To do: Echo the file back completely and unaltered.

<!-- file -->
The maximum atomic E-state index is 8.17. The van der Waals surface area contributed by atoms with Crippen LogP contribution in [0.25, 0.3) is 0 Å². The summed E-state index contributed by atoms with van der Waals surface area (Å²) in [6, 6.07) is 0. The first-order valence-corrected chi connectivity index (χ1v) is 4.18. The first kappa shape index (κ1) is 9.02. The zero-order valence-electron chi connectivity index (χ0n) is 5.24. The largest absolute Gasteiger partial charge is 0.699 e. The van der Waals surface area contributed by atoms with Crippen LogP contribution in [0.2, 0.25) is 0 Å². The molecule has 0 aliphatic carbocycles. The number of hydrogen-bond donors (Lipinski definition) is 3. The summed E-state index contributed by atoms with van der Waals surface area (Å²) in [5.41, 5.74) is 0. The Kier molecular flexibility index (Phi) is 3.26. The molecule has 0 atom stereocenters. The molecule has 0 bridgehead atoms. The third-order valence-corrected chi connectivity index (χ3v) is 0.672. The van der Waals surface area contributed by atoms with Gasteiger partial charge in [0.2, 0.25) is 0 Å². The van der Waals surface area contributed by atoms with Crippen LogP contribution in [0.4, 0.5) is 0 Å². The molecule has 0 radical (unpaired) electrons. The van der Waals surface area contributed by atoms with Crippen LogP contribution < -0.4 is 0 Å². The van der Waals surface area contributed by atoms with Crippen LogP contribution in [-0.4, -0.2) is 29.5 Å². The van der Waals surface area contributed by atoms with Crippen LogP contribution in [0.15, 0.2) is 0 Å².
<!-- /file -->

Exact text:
The maximum atomic E-state index is 8.17. The van der Waals surface area contributed by atoms with Crippen LogP contribution in [0.25, 0.3) is 0 Å². The summed E-state index contributed by atoms with van der Waals surface area (Å²) in [6, 6.07) is 0. The first-order valence-corrected chi connectivity index (χ1v) is 4.18. The first kappa shape index (κ1) is 9.02. The zero-order valence-electron chi connectivity index (χ0n) is 5.24. The largest absolute Gasteiger partial charge is 0.699 e. The van der Waals surface area contributed by atoms with Crippen LogP contribution in [0.2, 0.25) is 0 Å². The molecule has 0 aliphatic carbocycles. The number of hydrogen-bond donors (Lipinski definition) is 3. The summed E-state index contributed by atoms with van der Waals surface area (Å²) in [5.41, 5.74) is 0. The Kier molecular flexibility index (Phi) is 3.26. The molecule has 0 atom stereocenters. The molecule has 0 bridgehead atoms. The third-order valence-corrected chi connectivity index (χ3v) is 0.672. The van der Waals surface area contributed by atoms with Gasteiger partial charge in [0.2, 0.25) is 0 Å². The van der Waals surface area contributed by atoms with Crippen LogP contribution in [0.4, 0.5) is 0 Å². The molecule has 0 radical (unpaired) electrons. The van der Waals surface area contributed by atoms with Crippen LogP contribution < -0.4 is 0 Å². The van der Waals surface area contributed by atoms with Crippen LogP contribution in [-0.4, -0.2) is 29.5 Å². The van der Waals surface area contributed by atoms with Crippen LogP contribution in [0.15, 0.2) is 0 Å².